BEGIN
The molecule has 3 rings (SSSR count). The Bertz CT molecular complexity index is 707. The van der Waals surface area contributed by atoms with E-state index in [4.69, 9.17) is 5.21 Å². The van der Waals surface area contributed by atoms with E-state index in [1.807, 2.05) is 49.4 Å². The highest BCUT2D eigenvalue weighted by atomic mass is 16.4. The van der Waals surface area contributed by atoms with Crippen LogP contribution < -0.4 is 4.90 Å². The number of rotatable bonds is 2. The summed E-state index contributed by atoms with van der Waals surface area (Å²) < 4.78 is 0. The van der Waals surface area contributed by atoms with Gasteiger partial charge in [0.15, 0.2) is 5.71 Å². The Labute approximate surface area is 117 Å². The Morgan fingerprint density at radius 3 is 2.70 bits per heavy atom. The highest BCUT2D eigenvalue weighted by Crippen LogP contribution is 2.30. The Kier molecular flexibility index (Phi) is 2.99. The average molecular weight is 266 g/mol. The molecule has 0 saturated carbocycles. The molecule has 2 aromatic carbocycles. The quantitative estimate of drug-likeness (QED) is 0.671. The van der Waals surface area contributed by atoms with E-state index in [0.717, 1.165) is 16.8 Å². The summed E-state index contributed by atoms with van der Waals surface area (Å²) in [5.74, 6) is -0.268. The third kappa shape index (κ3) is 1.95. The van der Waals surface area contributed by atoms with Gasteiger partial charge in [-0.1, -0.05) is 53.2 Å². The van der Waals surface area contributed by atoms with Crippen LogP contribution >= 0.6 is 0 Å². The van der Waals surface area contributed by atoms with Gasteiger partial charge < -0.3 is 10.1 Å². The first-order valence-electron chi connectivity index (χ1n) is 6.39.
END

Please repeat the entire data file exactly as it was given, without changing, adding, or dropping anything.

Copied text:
The molecule has 3 rings (SSSR count). The Bertz CT molecular complexity index is 707. The van der Waals surface area contributed by atoms with E-state index in [4.69, 9.17) is 5.21 Å². The van der Waals surface area contributed by atoms with E-state index in [1.807, 2.05) is 49.4 Å². The highest BCUT2D eigenvalue weighted by atomic mass is 16.4. The van der Waals surface area contributed by atoms with Crippen LogP contribution < -0.4 is 4.90 Å². The number of rotatable bonds is 2. The summed E-state index contributed by atoms with van der Waals surface area (Å²) < 4.78 is 0. The van der Waals surface area contributed by atoms with Gasteiger partial charge in [0.15, 0.2) is 5.71 Å². The Labute approximate surface area is 117 Å². The Morgan fingerprint density at radius 3 is 2.70 bits per heavy atom. The highest BCUT2D eigenvalue weighted by Crippen LogP contribution is 2.30. The Kier molecular flexibility index (Phi) is 2.99. The average molecular weight is 266 g/mol. The molecule has 0 saturated carbocycles. The molecule has 2 aromatic carbocycles. The quantitative estimate of drug-likeness (QED) is 0.671. The van der Waals surface area contributed by atoms with E-state index in [0.717, 1.165) is 16.8 Å². The summed E-state index contributed by atoms with van der Waals surface area (Å²) in [5.74, 6) is -0.268. The third kappa shape index (κ3) is 1.95. The van der Waals surface area contributed by atoms with Gasteiger partial charge in [-0.1, -0.05) is 53.2 Å². The van der Waals surface area contributed by atoms with Crippen LogP contribution >= 0.6 is 0 Å². The van der Waals surface area contributed by atoms with Gasteiger partial charge < -0.3 is 10.1 Å². The first-order valence-electron chi connectivity index (χ1n) is 6.39.